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Lew Larason: Thoughts from an Epicure

Heirloom tomatoes for growing and buying

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Tomatoes probably are the most-grown plant in summer gardens. When I was young, we grew many vegetables in our gardens, all of which were used and enjoyed. However, I think tomatoes were the ones we looked forward to the most.
Along with sweet corn, which we grew to sell, tomatoes were the most abundant items in our gardens.
In late summer, my mother and an aunt canned tomatoes nearly every day. They’d spend hours in the hot kitchen preparing and canning them. But in the winter, as we enjoyed the tomatoes, they forgot the fuss and heat of preparing them.
Nearly everyone I know who has any space grows tomatoes. While visiting a new acquaintance, I noticed a bowl of heirloom tomatoes on the table. The acquaintance said he grows them in his garden.
A number of years ago, growers decided they had better start saving seeds from unaltered plants. The major growers had been altering tomato seeds to eliminate odd colors and shapes and to make all of them look alike and be “perfect” so they would appeal to the average buyer.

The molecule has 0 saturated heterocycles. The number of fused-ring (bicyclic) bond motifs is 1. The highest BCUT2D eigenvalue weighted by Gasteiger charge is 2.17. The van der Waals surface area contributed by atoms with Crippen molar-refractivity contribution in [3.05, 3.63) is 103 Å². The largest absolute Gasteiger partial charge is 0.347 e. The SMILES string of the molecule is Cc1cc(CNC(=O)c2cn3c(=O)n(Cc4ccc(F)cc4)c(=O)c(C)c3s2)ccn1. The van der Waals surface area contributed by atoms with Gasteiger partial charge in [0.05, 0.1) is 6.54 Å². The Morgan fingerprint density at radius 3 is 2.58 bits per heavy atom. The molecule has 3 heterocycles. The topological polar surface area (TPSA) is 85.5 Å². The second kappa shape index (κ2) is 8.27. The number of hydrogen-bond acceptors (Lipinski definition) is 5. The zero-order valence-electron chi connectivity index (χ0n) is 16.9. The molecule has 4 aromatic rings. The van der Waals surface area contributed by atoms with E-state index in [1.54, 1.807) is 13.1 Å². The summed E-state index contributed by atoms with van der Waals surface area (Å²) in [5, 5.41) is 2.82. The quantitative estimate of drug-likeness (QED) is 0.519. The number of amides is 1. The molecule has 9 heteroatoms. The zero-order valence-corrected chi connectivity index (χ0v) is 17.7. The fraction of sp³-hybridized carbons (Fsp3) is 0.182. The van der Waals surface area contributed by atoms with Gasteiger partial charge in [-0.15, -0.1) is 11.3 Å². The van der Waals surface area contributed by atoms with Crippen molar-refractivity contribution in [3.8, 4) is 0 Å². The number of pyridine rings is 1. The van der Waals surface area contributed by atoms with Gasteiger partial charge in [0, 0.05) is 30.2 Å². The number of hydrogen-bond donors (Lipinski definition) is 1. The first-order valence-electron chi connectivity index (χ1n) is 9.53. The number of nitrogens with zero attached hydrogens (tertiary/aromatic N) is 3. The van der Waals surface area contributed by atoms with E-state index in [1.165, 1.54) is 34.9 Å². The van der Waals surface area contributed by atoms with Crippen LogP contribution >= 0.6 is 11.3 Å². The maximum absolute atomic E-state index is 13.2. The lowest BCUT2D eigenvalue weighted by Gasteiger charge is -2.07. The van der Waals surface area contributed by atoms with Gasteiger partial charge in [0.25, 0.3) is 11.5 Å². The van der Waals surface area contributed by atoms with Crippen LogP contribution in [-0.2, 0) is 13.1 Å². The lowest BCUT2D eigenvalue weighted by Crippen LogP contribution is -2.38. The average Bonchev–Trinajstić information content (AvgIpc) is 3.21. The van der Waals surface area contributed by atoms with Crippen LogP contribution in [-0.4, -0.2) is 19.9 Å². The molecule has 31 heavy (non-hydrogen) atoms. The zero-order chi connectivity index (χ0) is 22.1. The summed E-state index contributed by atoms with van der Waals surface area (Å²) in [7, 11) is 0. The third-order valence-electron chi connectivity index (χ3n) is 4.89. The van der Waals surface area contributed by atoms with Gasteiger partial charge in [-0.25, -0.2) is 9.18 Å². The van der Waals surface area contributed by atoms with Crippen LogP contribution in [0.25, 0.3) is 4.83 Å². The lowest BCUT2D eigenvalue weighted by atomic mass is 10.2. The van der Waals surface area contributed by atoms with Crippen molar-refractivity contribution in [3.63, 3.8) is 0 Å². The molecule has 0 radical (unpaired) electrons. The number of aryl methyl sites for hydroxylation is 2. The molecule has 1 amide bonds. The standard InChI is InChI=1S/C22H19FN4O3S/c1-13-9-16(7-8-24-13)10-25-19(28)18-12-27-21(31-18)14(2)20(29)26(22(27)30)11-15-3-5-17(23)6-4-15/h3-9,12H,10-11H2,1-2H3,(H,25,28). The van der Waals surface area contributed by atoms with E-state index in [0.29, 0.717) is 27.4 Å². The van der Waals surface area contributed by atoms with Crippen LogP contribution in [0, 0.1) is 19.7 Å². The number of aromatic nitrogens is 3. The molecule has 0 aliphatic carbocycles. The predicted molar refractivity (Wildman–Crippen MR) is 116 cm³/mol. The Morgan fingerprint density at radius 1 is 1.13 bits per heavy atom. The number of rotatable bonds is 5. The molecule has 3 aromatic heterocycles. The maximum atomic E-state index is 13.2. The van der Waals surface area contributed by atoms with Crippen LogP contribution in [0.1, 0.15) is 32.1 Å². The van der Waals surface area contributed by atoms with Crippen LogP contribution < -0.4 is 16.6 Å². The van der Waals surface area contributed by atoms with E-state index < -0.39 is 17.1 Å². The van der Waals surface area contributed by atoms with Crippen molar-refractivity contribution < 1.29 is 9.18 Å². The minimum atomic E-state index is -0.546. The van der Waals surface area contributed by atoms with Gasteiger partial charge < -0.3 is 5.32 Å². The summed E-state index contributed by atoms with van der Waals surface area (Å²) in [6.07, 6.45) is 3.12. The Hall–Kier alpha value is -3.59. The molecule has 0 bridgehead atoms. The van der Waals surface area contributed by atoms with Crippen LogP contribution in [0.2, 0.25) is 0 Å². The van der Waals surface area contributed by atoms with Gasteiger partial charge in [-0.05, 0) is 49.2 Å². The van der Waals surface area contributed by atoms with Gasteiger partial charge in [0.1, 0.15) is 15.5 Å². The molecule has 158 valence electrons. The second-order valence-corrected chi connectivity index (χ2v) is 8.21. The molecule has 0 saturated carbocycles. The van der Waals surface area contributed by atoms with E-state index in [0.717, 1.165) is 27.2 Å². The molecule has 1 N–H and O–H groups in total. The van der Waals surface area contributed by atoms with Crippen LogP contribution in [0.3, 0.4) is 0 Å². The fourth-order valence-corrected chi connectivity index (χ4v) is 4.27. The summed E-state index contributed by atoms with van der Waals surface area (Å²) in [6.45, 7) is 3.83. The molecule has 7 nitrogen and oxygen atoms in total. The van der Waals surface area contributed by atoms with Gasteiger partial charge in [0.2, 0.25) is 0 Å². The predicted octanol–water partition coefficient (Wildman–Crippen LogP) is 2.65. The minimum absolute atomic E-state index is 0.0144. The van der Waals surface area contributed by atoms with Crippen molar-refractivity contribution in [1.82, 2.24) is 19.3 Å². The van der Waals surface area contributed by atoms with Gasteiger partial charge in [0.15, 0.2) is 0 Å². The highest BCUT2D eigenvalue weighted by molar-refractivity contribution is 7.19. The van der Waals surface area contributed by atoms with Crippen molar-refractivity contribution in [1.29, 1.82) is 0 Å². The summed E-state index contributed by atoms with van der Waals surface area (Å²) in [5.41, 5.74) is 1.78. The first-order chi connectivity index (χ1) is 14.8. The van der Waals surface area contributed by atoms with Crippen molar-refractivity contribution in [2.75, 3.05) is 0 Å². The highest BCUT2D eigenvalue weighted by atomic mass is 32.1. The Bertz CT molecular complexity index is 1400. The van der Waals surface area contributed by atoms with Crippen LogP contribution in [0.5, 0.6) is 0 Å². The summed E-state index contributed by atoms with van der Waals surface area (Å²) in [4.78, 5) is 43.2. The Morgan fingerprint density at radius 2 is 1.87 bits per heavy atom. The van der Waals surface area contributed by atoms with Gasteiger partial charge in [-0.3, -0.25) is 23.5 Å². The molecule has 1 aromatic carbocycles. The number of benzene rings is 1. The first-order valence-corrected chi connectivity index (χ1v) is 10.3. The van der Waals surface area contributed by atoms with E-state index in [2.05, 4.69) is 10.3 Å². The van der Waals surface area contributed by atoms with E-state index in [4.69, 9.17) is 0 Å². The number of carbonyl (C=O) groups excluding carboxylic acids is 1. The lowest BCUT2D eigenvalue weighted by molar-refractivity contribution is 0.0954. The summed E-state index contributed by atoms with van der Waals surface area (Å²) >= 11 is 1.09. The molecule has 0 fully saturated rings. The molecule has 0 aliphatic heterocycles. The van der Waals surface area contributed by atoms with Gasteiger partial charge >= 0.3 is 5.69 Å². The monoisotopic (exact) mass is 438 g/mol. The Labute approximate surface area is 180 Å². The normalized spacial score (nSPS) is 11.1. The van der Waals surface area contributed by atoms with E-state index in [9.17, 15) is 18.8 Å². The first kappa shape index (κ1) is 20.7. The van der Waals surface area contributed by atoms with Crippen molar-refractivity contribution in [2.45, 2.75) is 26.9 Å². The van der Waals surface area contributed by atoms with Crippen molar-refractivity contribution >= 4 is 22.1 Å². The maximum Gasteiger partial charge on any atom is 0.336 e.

Now, heirloom tomato seeds can be purchased and planted by anyone who wants to grow and eat tomatoes that look and taste like ones from years ago. They may be odd shaped and have strange colors. But, they’re tasty and worth the effort.

Those nice people we visited gave us a few, including a red one with gold stripes called Stripey Roman. I’ve eaten heirlooms before, but had never seen or tasted this one. As expected, it was quite flavorful.
Along with the tomatoes, they gave us fresh basil from one of the largest plants I’ve seen in years. Their generosity was appreciated by Patti and me.
If you want to try Heirlooms, check out farmers’ markets. Also, many of the major supermarkets now offer them. I think that’s great.
Enjoy and stay safe!

If you have suggestions or questions for this column, please contact me either through this newspaper at www.buckscountyherald.com or directly at guthrielarason@verizon.net.


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